Effects of surface mounting versus flush mounting drivers
When it comes to DIY speaker design it is often asked if it is really necessary to go through the extra work required to flush mount a driver when it comes to overall performance. I'll try to address this issue with some theoretical concepts as well as actual measured data. The problem with surface mounting a driver is that the thickness of the frame of the driver causes a transition between the plane of the driver frame and the front baffle of the speaker. Diffraction will occur at this boundary and the severity of diffraction will be based upon the thickness of the driver frame meaning a thicker frame will produce worse diffraction effects. The effect of diffraction on the frequency response is a constructive and destructive combination of waveforms that produce dips and peaks in the response. The frequency at which these dips and peaks occur is based upon the distance between the edge of the driver diaphragm and the edge of the driver frame. This distance corresponds to a wavelength at which diffraction effects occur and shorter distances cause higher frequency diffraction effects. Drivers with circular faceplates will produce the most extreme diffraction effects because the distance to the edge of the frame is the same in all directions which reinforces the diffraction effects at the same frequency (wavelength) causing a more severe dip/peak at that frequency.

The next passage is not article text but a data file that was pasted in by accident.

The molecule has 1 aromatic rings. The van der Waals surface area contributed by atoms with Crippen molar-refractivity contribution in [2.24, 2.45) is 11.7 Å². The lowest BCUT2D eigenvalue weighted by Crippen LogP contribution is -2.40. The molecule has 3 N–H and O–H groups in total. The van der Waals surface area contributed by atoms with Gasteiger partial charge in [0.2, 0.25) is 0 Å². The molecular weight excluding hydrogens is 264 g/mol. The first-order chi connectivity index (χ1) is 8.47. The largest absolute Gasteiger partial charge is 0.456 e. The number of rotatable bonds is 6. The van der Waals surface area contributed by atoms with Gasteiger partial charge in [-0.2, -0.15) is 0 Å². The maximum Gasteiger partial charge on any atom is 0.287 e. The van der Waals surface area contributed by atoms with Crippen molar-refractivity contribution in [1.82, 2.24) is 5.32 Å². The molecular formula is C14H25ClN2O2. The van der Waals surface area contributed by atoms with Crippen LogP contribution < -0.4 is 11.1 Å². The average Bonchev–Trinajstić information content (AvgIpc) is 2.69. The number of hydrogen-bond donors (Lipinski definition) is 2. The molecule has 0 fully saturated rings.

Now when it comes to flush mounting drivers it doesn't really matter much if you flush mount lower frequency drivers like woofers because the distance to the frame of the woofer corresponds to a diffraction frequency that occurs higher than the passband of the driver and doesn't really affect the response. So it is not essential to flush mount woofers although there is one benefit to doing so. Flush mounting a woofer will eliminate diffraction effects between the tweeter and the edge of the woofer frame but these diffraction effects are very minor for several reasons. The main reason why tweeter diffraction with the woofer frame is not an issue is because the distance between the tweeter diaphragm and the woofer's frame edge is not constant which spreads the frequencies that diffraction occurs at apart and minimizes diffraction effects.
Flush mounting a tweeter is another story. Since tweeters operate at higher frequencies and the distance between the tweeter diaphragm to the edge of the tweeter faceplate corresponds to a wavelength/frequency that is in the passband of the tweeter diffraction effects will come into play if a tweeter is not flush mounted. This effect will be most pronounced for tweeters that have round faceplates for reasons previously mentioned. Most tweeters have a diaphragm to edge distance between 1 and 2 inches which corresponds to frequencies around 13000Hz and 6500Hz respectively. So the wider the tweeter frame, the lower the frequency that tweeter diffraction effects will occur.